Making Chores and Allowance Work. Ideas Welcome!
It’s back to school time and back to chore time—and both can be a royal pain. Let’s face it, after a lazy summer of breaking rules and breakfast for dinner and ice cream for lunch, it’s time to get back to routines and schedules. And I’m not just talking about school. Our household chore routine is out of whack as well—my kids spent six weeks with their Dad in London, came home and apparently forgot how to pick up their clothes off the floor. Or put their dishes in the sink.
This is as a good a time as any to start an official chore list and a monetary allowance to make it stick.
Side note: I know that there are many, many thoughts on whether your child should actually get an allowance, and if so how much that should be. For the sake of this discussion, let’s assume your child is paid allowance of $1 for every birthday they have celebrated.
Here are some of the things I’ve just implemented to make chores and allowance more manageable:
1. Set aside a “chore day” (or night). It’s easier to keep track of chores when everyone in the family is doing them at the same time. We have a mid-week “tidy” night for light chores and Saturdays are usually our big cleaning day. I like to be able to walk around the house and quickly assess if the kids did their weekly chores, and if they were done the right way.
2. Show your tween what you expect. If you tell him to clean the bathroom, he’ll probably clean the bathroom to his standards. Been there, done that. Show him exactly what you expect, and make a checklist if you think it will help. And still don’t expect them to get it exactly right the first or second time.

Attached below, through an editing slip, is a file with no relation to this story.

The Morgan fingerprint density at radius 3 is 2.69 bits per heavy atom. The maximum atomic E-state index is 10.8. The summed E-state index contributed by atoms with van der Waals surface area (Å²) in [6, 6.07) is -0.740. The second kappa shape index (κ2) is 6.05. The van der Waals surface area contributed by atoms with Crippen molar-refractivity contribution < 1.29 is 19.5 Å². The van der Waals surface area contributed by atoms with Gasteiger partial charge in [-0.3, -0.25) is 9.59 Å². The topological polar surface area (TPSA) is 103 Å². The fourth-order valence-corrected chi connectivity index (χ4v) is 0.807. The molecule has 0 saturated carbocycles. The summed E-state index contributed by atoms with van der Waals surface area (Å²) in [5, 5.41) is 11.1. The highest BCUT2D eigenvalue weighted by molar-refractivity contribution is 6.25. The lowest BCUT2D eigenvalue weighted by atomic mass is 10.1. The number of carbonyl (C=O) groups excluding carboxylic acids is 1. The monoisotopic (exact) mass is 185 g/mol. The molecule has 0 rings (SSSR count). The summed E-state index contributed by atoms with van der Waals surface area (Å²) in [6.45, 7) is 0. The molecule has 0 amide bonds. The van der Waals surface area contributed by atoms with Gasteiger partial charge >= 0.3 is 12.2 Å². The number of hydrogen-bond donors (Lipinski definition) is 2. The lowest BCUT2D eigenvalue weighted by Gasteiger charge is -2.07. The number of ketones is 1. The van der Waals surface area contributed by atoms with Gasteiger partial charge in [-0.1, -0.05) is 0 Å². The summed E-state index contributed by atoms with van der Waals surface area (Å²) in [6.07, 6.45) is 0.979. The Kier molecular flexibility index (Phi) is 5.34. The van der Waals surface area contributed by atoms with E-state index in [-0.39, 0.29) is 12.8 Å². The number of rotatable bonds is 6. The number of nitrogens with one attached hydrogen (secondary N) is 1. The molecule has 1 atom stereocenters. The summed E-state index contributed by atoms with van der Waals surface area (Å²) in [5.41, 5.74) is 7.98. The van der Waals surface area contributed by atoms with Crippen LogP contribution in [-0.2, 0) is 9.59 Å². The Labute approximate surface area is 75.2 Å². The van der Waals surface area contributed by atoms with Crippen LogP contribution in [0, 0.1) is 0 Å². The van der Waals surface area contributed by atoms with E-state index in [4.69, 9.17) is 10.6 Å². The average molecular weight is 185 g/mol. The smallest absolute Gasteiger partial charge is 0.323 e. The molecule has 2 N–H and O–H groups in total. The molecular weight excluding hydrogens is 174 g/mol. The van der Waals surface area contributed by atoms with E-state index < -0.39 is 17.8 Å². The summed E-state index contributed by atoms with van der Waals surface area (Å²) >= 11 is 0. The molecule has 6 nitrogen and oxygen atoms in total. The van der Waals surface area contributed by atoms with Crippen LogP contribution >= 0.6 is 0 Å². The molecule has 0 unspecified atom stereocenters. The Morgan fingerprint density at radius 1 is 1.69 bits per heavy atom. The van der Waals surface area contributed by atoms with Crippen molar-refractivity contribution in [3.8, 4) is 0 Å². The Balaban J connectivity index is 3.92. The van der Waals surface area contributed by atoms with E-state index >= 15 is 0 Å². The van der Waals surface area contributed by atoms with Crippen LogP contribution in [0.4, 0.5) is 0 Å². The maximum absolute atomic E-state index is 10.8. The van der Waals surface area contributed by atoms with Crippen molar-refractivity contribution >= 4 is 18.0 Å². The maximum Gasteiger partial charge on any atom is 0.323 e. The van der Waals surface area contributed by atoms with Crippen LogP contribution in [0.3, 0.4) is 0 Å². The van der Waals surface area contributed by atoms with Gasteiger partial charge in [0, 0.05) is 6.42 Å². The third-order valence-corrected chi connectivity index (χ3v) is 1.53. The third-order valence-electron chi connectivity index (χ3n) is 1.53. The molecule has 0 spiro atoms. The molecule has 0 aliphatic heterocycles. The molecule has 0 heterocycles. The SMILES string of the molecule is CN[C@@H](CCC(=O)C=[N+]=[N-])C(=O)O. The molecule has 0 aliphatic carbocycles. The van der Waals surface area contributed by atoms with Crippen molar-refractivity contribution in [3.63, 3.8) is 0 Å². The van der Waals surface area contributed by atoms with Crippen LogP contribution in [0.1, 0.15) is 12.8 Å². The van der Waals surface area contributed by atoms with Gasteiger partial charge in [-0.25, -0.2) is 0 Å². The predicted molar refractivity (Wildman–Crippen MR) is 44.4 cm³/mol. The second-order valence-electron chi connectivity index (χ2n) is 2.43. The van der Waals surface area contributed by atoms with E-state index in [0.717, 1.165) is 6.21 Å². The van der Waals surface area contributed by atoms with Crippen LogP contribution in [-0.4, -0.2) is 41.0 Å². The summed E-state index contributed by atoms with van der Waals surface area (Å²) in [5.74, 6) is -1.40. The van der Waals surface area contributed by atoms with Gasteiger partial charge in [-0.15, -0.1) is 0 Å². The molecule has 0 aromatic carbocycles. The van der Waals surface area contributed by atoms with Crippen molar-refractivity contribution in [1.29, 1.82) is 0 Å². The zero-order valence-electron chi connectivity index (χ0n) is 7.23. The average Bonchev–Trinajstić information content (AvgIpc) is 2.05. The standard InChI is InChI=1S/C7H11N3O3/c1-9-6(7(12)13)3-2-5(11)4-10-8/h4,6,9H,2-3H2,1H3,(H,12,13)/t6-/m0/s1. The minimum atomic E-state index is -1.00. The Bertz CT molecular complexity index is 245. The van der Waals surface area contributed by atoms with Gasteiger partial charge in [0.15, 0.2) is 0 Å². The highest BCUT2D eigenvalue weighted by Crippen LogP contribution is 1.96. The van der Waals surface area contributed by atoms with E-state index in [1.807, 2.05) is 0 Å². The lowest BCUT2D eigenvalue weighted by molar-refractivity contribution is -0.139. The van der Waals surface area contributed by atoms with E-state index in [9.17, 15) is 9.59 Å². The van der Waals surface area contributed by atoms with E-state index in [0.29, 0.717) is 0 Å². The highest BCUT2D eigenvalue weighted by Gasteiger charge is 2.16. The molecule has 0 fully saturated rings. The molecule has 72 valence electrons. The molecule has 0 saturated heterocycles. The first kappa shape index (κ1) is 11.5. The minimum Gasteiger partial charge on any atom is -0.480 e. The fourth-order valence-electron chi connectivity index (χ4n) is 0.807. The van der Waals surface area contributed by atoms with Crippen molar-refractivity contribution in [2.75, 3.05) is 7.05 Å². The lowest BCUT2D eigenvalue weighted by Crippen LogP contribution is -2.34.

3. Assign a value to each chore. My daughter earns $11 (because she’s 11 years old), and she has five chores of equal difficulty, each of which is worth $2, and one simple chore worth $1. If she decides that after doing chore 1-4, she’s too tired to empty the bathroom trash or put away the dishes, I can easily adjust her allowance. This way she gets the point that I expect all chores to be completed, whether it’s at the beginning or the end of the chore list.
4. Get your child a debit card. If I had a dollar for every time one of my kids walked into a store with their wallet, looked at something they wanted to buy, laid down their wallet with cash in it, then walked away… I would have about $50. After too many close calls, I decided to get each of my kids (ages seven and eleven) debit cards. I keep them in my wallet so they don’t get lost, and so I can have final say about what they buy help them make financial decisions.
A debit card will most likely be something that your child uses daily in their adult life anyway (if they don’t have chips in our brains by then), so it’s a good time for them to learn the link between their debit card and their bank account. A debit card is not just a piece of plastic, and their bank account balance isn’t just a random number. My children used to think money miraculously came out of the hole in the wall, no matter how many times I told them that you have to put money in to take it out.
3. Use an automatic bank transfer to pay your kids. So I don’t have to worry about having cash on “payday”—I barely carry cash at all myself, I’ve set up my bank account to automatically transfer my children’s allowance into their accounts. Let’s see if this works. The other great thing about automatic transfers is that you can easily cancel it or change it if the chores aren’t done correctly.
Do you have any other allowance and chores tips for me?